So, what have we learned in this round?
Overall, these are excellent results. True, when we include the noisy Thermaltake A 2018 we improve cooling by less than 5 °C and made a lot of noise doing so. If we limit ourselves to setups with the much quieter KM2-1700 in the center, we see an improvement of 2.2-3.4 °C over the stock setup, with SPL ranging from 30-33 dBA. There is a bit of a trend toward lower temps as fan speed increases, but it’s not much.
So it seems as if the KM2-1700 needs help; by itself it does not cool as well as the stock set of fans. But paired with another 25 mm fan it can get another 2-3 °C better cooling with only a moderate increase in noise.That’s a temperature over ambient of less than 49 °C to less than 48 °C. If your ambient temperature is 30 °C (86 °F) your core temp would be under 80 °C.
There are plenty of coolers that never see this territory with noise anywhere near this low. When would you want that extra cooling? If you have high ambient temperatures and want to overclock, you might want it.
The next question is: can we improve these results with fans that use more blades?
Nine-Bladed 25 mm Push Fans, and More
Continuing on our quest to improve on the performance of the D14’s stock fans, we come to the collection of nine, eleven, and sixteen bladed fans. I’m not going to post numbers on the performance of the individual fans. By now you know what to look for.
So what did we learn? Again, the combination of a 1700 RPM Kaze Maru 2 with any high performance 25 mm fan with get you a really good TOA — good enough to really overclock with, even in hot weather. With a spread of 1.7 °C, there is not much difference in cooling here. There was more difference in noise. Probably the CM R4 Sickleflow is the best combination of low-ish noise and good cooling. It matched the best of the 7-blade testing. So, the 25 mm fans that did the best, and most quietly, were:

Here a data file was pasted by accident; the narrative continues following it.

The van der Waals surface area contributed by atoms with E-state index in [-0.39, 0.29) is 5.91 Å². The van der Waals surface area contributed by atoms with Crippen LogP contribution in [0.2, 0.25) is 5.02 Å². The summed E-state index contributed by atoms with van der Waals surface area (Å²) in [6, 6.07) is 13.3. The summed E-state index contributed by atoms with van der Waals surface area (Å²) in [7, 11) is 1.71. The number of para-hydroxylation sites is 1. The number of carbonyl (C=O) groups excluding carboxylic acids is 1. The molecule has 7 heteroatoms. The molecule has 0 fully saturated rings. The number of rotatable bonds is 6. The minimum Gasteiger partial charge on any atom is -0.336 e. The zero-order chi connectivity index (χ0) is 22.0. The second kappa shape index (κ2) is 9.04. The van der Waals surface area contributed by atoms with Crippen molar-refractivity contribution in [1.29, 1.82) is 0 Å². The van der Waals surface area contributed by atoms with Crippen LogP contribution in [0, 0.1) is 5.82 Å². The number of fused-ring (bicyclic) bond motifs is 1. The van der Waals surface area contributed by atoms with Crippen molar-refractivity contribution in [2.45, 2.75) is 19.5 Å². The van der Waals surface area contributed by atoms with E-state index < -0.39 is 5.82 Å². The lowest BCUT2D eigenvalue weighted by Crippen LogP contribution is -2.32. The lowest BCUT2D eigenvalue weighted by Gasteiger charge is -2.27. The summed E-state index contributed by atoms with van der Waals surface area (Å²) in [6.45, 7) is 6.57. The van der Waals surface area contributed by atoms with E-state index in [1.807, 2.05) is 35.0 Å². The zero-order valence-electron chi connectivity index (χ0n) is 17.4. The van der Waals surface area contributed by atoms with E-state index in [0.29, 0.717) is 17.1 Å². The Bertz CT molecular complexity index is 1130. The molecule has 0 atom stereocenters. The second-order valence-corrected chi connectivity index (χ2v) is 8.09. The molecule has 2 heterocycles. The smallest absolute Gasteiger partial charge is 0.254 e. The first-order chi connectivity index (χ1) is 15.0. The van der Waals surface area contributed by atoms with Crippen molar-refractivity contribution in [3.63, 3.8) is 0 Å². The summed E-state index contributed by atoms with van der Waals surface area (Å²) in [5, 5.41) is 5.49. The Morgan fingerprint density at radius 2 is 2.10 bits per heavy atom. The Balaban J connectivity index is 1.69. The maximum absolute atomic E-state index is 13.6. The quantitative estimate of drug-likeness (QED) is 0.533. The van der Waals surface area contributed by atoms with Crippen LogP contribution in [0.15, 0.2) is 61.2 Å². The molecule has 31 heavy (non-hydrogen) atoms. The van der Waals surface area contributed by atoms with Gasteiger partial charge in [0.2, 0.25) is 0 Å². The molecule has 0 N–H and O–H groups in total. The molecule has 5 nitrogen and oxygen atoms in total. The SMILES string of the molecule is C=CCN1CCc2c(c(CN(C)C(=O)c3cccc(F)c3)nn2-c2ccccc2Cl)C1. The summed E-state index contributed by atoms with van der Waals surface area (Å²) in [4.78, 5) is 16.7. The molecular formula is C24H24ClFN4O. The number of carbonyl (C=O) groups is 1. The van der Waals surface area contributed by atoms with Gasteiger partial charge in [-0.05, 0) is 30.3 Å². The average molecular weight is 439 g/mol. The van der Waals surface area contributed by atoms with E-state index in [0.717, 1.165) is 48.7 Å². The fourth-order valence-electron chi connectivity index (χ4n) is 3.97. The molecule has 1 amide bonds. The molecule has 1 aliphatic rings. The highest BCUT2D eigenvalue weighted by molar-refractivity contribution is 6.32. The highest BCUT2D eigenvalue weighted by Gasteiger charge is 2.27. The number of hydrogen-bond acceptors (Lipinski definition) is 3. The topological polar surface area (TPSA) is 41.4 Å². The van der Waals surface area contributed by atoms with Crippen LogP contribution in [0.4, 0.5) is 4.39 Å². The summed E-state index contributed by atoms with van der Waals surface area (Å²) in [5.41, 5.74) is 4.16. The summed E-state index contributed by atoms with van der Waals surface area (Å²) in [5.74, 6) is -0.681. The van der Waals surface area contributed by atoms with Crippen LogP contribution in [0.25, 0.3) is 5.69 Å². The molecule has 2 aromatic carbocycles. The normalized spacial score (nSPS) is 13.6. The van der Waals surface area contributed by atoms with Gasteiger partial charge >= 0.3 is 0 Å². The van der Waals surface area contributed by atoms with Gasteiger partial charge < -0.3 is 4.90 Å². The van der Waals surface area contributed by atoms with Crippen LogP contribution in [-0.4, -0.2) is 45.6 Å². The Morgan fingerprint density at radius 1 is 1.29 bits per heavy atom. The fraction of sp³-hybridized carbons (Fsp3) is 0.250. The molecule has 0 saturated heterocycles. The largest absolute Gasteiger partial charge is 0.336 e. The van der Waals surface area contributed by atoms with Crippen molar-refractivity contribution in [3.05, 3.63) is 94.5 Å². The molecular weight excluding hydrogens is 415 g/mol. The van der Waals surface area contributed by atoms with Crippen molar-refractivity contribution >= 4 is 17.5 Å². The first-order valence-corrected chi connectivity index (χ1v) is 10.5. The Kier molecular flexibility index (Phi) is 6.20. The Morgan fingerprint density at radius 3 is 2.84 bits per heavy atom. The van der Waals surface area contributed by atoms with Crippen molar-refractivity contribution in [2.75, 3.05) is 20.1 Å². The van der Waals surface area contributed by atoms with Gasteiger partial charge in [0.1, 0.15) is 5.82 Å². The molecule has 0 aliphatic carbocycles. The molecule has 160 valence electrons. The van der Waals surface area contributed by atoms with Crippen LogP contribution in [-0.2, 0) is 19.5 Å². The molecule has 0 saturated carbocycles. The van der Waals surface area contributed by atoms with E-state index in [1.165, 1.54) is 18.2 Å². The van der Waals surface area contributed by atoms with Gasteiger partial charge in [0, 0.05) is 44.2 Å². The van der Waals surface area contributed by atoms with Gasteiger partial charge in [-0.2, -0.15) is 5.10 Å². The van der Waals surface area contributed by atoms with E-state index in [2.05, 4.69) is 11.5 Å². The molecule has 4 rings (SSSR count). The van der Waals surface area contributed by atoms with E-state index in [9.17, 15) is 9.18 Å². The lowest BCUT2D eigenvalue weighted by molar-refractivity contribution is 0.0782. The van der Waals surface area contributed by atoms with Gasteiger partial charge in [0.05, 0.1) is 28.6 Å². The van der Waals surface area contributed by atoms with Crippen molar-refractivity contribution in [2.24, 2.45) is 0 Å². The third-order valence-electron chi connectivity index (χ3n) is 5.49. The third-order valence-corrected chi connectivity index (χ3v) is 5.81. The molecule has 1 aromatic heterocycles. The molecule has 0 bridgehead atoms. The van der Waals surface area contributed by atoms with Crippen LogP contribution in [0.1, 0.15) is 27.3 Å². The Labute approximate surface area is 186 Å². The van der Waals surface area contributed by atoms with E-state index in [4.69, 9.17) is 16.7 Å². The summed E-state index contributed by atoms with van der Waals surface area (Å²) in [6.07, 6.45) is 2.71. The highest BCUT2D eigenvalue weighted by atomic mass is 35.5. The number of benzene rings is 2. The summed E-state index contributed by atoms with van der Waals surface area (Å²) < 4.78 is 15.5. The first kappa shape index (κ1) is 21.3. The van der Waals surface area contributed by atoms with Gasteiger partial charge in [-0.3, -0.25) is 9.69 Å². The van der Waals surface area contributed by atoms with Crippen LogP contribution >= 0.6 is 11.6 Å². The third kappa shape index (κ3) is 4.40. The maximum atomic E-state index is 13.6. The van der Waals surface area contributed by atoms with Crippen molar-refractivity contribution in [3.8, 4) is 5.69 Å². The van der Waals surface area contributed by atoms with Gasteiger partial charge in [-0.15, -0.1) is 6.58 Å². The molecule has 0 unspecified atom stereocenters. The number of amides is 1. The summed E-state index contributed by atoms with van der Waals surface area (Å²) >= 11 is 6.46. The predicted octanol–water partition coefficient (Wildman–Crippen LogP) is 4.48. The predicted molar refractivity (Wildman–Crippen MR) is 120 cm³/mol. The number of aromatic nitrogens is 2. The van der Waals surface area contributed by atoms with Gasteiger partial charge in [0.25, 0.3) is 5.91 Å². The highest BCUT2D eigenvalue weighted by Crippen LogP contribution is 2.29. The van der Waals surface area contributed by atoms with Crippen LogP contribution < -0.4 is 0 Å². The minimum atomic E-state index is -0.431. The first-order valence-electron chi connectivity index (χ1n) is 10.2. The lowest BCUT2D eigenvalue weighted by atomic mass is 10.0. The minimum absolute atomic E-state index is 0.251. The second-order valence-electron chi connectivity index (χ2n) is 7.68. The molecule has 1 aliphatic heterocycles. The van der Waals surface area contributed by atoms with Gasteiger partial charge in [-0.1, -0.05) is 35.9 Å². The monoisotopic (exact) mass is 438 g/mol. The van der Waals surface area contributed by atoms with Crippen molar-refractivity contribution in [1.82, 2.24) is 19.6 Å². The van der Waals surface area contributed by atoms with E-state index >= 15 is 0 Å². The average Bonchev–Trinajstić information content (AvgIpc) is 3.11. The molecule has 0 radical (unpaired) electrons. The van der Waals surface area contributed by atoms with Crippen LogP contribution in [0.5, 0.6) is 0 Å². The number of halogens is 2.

- Cooler Master R4 Sickleflow
- Cooler Master Blade Master
- Zalman ZM-F3
(I’m not counting the San Ace Silent medium because only fanatics get these.)
Triple Fan Sets
I did another thing: I tested most of these fans in push-pull pairs, making a sandwich of the KM2-1700. I have pairs of both Cooler Masters, all the San Aces, the Gentle Typhoons, the Slip Streams, the Zalmans, the Yate Loons and the Rosewill RFX’s. The improvement in cooling ranged from 0-0.6 °C, at a cost of 1.5-4.5 dBA.
Yup. You read that right. Zero to six-tenths of a degree centigrade is all the additional cooling you get when you put that third 25 mm fan on a D14. So if you have a Kaze Maru 2 1700 RPM in the center and a single 25 mm push fan, save your money and don’t bother with a pull fan. Two fans are enough.
Now, is that still true for setups with 38 mm fans? Let’s find out.
38 mm Fans
There are lots of different ways to display the data from the 38 mm fan testing. I’m going to spare you most of the gory details and give to the summary set. Some of it I can just tell you about; charts are a waste for that.